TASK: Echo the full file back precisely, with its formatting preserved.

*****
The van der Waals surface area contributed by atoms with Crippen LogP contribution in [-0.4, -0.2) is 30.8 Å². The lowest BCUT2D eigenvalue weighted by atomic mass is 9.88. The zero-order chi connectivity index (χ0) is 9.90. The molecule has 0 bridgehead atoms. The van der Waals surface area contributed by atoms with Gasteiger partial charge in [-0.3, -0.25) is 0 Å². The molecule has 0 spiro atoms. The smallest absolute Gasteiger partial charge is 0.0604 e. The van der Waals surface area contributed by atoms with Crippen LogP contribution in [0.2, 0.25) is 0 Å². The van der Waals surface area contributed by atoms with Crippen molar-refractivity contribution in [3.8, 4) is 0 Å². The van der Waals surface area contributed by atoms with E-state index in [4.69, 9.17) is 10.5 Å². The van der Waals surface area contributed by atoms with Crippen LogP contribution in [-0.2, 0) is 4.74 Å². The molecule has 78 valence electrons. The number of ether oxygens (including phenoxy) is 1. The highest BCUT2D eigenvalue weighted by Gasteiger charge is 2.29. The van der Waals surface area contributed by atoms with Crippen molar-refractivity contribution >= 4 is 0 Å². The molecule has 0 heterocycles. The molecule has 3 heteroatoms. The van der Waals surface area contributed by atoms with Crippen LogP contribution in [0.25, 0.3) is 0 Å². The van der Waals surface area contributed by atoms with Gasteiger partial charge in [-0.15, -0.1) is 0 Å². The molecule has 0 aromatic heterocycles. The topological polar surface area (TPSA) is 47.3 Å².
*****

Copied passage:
The van der Waals surface area contributed by atoms with Crippen LogP contribution in [-0.4, -0.2) is 30.8 Å². The lowest BCUT2D eigenvalue weighted by atomic mass is 9.88. The zero-order chi connectivity index (χ0) is 9.90. The molecule has 0 bridgehead atoms. The van der Waals surface area contributed by atoms with Gasteiger partial charge in [-0.3, -0.25) is 0 Å². The molecule has 0 spiro atoms. The smallest absolute Gasteiger partial charge is 0.0604 e. The van der Waals surface area contributed by atoms with Crippen LogP contribution in [0.2, 0.25) is 0 Å². The van der Waals surface area contributed by atoms with Crippen molar-refractivity contribution in [3.8, 4) is 0 Å². The van der Waals surface area contributed by atoms with E-state index in [4.69, 9.17) is 10.5 Å². The van der Waals surface area contributed by atoms with Crippen LogP contribution in [-0.2, 0) is 4.74 Å². The molecule has 78 valence electrons. The number of ether oxygens (including phenoxy) is 1. The highest BCUT2D eigenvalue weighted by Gasteiger charge is 2.29. The van der Waals surface area contributed by atoms with Crippen molar-refractivity contribution >= 4 is 0 Å². The molecule has 0 heterocycles. The molecule has 3 heteroatoms. The van der Waals surface area contributed by atoms with Crippen LogP contribution in [0.25, 0.3) is 0 Å². The van der Waals surface area contributed by atoms with Gasteiger partial charge in [-0.15, -0.1) is 0 Å². The molecule has 0 aromatic heterocycles. The topological polar surface area (TPSA) is 47.3 Å².